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Carla Gugino: 'Gunpowder Milkshake' creates family of armed librarians

Carla Gugino plays a gun-toting librarian in Gunpowder Milkshake. File Photo by John Angelillo/UPI
Carla Gugino plays a gun-toting librarian in "Gunpowder Milkshake." File Photo by John Angelillo/UPI | License Photo

LOS ANGELES, July 14 (UPI) -- Carla Gugino, who stars in the Netflix action movie Gunpowder Milkshake, out Wednesday, said the film has something to say about family.

"Women are particularly good at making families," Gugino told UPI in a recent Zoom interview. "Some family that we're born into and some that we just choose to surround ourselves by."

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The film follows Sam (Karen Gillan), who became an assassin after her assassin mother, Scarlett (Lena Headey), abandoned her as a teenager. When a mission goes badly, Sam turns to the organization called the Library, out of which her mother used to operate.

The librarians, Madeline (Gugino), Anna May (Angela Bassett) and Florence (Michelle Yeoh), provide Sam with equipment and shelter. Gugino said the librarians become Sam's mother by proxy while Scarlett is unavailable.

"I kind of love that these women are all really formidable in their own right, but together they make up something really powerful," Gugino said.

Gugino said she suggested elements of Madeline's history to director Navot Papushado to further define her role in the family of librarians.

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"I felt like she was raised by nuns in an orphanage, and therefore had this reverence for propriety and a certain kind of put-together nature," Gugino said. "Therefore, she's always had this very soft spot for children and their natural maternal instinct."

When Sam returns to the Library, Madeline is the most welcome and maternal to her. Gugino said she imagined Madeline has a history with Sam.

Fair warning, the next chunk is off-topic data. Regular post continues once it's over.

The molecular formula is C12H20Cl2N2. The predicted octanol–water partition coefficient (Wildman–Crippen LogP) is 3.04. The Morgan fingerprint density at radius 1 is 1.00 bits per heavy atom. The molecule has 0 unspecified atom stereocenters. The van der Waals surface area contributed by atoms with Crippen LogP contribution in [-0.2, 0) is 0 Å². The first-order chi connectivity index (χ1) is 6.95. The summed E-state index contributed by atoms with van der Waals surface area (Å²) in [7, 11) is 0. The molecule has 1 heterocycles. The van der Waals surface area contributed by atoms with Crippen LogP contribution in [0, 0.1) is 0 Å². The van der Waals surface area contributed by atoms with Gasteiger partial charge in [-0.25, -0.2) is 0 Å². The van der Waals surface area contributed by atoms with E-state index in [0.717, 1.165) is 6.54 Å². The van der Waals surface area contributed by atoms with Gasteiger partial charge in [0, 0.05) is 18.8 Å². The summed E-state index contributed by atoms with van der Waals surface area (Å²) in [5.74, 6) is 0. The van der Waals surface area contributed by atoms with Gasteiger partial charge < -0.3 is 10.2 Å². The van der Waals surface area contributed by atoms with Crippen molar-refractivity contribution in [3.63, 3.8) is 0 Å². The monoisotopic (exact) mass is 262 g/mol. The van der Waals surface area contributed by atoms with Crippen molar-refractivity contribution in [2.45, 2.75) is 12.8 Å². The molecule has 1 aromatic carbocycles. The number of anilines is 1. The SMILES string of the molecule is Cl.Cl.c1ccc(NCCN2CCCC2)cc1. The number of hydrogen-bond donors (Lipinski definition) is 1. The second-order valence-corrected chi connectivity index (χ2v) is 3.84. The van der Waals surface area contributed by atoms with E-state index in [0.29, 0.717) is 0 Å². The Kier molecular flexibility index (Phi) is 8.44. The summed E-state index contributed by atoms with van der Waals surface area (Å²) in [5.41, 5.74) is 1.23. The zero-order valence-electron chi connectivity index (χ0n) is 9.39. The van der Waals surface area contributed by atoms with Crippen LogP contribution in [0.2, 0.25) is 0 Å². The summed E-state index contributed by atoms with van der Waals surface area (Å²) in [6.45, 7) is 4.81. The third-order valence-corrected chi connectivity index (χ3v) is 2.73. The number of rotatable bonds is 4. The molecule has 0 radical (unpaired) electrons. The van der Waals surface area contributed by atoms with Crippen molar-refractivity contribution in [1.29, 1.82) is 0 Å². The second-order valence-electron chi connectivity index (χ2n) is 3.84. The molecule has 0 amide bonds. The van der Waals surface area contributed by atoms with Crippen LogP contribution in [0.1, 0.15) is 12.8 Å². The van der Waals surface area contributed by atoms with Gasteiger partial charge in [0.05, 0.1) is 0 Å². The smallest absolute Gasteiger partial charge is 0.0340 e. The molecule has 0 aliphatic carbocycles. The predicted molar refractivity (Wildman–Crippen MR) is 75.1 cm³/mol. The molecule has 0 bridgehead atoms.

"I think as Scarlett was off fighting for her cause, I have a feeling Madeline was probably the one who babysat Sam more than anybody else," Gugino said. "Sam still has the Tomahawk that she was probably playing with, perhaps inappropriately playing with, as a young child."

Madeline springs into action in the climax of Gunpowder Milkshake. The librarians fend off a gang of assassins, and Madeline operates a massive Gatling gun.

"Let me tell you, that gun is very heavy," Gugino said. "Lifting the gun out of the van, there was a moment where I thought I might have to have someone down here just helping me push it out, but then I didn't. I got it."

While firing the gun, Gugino screams like Rambo when he shoots his machine guns. Gugino said she screamed once on the set, and later dubbed in "an even more crazy sort of call to the wild scream."

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Madeline also battles another assassin in hand-to-hand combat with an ax. Gugino said she rehearsed the fight for a week and a half, but filmed it in less than a day.

"I did have a day or two where my right arm, I could not lift it literally," Gugino said. "But it was worth every second."

Madeline wears one costume throughout Gunpowder Milkshake. Gugino said she and costume designer Louise Frogley were inspired by a picture of Brigitte Bardot with tall hair and a ribbon. Madeline wears her hair in a bun, with a bolo tie dangling between her open sweater.

"I wanted something that was quintessentially feminine, which felt very right for Madeline, but also kind of buttoned up and that would be fun to become a badass in," Gugino said.

Gunpowder Milkshake hints at the history of the Library, but Gugino has some more specific ideas. Gugino said that she felt Madeline met Anna May and Florence after she left the nunnery.

"I think she found Anna May and Florence along the way, and then they created the Library together," Gugino said. "If there ever is a prequel to this movie, we might get a little more insight into that."

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Gugino also said that the events of Gunpowder Milkshake reawaken Madeline's violent side. Gugino said Madeline had retired from the assassin's life and only resumes because assassins are coming for a child Sam brings to the Library.

"My feeling is that she had given up violence and that chapter of her life until a child comes back to the library and needs to be protected," Gugino said. "Then she will stop at nothing."

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